Zambia: $210m CCTV deal shrouded in secrecy

Uncertainty clouds the awarding of a $210 million government contract to introduce closed circuit television (CCTV) cameras on Zambia’s streets. The contract was awarded earlier this year under a direct agreement without an open tender procedure. The Zambian government has so far refused to name the company that has been awarded the deal. What it has said however is that the contract has been awarded to a Chinese company.

Acting Minister of Information and Broadcasting Services Fackson Shamenda has tried to downplay any possible concerns about the controversial contract. He said,

“Government procurement procedures allow single sourcing on certain projects for security reasons.”

In April this year, the Zambian government said the installation of cameras along the nation’s roads is intended to become effective once the country’s Roads and Safety Agency has put in place a solid database to identify owners of vehicles. Under the surveillance system, drivers’ licenses are also expected to be linked to their bank accounts so that those who commit offences are planned to have money debited from them electronically.

The Zambian government said cameras are intended to be placed around city highways in order to check over-speeding and disregard for traffic signals. Curbing criminal activity is also an objective by government with regard to implementing the camera system.

Source: ITWeb Africa

I’m struggling with this one for many reasons. What good is a surveillance camera if the law enforcement agencies can’t perform their most basic of duties efficiently and professionally? What guarantee is there that they will follow up cases caught on camera more effectively than they do now, besides having the recording of a particular incident? Again our policymakers are putting limited resources towards projects that are likely to produce more waste than value.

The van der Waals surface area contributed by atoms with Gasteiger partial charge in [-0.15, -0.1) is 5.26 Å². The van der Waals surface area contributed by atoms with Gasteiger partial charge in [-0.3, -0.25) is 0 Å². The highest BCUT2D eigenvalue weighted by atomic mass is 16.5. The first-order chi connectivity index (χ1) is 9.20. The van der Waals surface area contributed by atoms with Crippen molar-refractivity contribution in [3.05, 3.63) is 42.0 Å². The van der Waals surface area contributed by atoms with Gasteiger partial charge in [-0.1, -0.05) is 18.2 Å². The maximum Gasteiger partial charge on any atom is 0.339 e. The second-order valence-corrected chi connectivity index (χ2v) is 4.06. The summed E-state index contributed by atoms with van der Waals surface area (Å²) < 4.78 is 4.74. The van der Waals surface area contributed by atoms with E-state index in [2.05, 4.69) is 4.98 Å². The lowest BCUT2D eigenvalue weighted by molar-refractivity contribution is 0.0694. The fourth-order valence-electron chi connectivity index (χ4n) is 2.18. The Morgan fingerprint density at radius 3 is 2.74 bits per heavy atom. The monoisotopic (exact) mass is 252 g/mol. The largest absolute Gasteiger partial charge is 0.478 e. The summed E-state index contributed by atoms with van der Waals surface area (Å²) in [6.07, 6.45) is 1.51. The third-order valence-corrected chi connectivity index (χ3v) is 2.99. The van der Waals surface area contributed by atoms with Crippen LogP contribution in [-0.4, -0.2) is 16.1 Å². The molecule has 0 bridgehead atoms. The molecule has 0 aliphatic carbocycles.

Also, this business of single sourcing important, high value projects needs to be challenged more vigorously. It is unacceptable in a democracy to have a government that’s meant to be representative of the people operating in the shadows in such a manner. The issue is not that single sourcing is wrong in itself. The problem rises when we know nothing about the firm contracted to carry out a particular project. The likelihood of corruption is greater. I think that’s disrespecting of hardworking taxpayers.

The Freedom of Information Bill, which we’ve been promised will be tabled before Parliament next month, is likely to help bring about greater accountability at least in theory. I suspect the hearsay that pervades much of our private media is as a consequence of a lack of publicly available information. I sincerely hope this will change.

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